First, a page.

Introduction: Despite increasing health effects of arthropod bites and associated costs, research on their frequency is limited, especially at the population level. The aim of this study was to estimate the prevalence, correlates, and recent trends in visits to US emergency departments related to arthropod bites and stings. Methods: The prevalence of arthropod bites, including information regarding location of the bite, was calculated for years 2010 through 2014 using data from the Healthcare Cost and Utilization Project Nationwide Emergency Department Sample. Sex- and age-stratified multivariate logistic regression analyses were conducted with “arthropod bite” as the dependent variable and patient and hospital characteristics as independent variables. Results: Overall, there were significant increases in bites over the study period with higher rates of bites in the summer months (June–August), especially among children. Individuals who seek treatment for arthropod bites in the emergency department are more likely to reside in zip codes with lower median household income and to be without insurance coverage or with Medicaid rather than private insurance. The cost of care related to arthropod bites increased approximately 40% over the study period. Conclusions: These results provide updated surveillance on the prevalence and correlates of arthropod bites and stings in the US population.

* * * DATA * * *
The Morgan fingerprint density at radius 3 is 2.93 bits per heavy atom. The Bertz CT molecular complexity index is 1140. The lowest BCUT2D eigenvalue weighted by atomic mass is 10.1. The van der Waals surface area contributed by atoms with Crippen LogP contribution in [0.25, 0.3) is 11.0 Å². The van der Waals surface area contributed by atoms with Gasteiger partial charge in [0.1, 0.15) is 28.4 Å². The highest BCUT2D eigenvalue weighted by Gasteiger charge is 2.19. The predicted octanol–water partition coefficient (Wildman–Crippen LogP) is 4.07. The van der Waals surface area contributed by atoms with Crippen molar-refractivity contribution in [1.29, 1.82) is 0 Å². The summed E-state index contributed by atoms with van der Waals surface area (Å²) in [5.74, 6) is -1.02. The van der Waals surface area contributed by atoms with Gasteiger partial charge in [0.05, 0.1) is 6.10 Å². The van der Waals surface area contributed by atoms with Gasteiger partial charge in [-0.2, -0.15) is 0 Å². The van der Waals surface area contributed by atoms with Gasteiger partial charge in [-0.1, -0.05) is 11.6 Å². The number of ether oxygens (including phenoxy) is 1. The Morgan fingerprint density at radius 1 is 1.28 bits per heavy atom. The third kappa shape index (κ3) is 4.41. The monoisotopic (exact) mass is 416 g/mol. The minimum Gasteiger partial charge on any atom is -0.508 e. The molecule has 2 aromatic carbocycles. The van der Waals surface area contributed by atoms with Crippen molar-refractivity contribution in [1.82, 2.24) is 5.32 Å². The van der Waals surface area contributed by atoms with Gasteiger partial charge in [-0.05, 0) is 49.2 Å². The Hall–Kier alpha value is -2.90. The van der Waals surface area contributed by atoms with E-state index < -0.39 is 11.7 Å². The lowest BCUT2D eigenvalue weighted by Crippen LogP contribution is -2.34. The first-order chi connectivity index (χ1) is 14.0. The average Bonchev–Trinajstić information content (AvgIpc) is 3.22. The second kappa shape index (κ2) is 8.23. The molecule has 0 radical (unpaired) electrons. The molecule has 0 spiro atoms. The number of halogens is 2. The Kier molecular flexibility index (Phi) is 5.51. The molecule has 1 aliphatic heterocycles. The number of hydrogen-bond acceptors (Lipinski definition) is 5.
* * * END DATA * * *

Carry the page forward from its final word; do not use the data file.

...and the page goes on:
Bibliographical noteFunding Information:
The admit study is a retrospective analysis of the 2010–2014 Nationwide Emergency Department Sample (NEDS) from the Healthcare Cost and Utilization Project (HCUP), sponsored by the US Department of Health and Human Services Agency for Healthcare Research and Quality . The NEDS is considered a “limited data set” under the health insurance portability and accountability act (HIPAA) privacy rule and contains no direct patient identifiers. Under HIPAA guidelines, review by an institutional review board is not required for use of HCUP data. 15
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All Science Journal Classification (ASJC) codes
- Emergency Medicine
- Public Health, Environmental and Occupational Health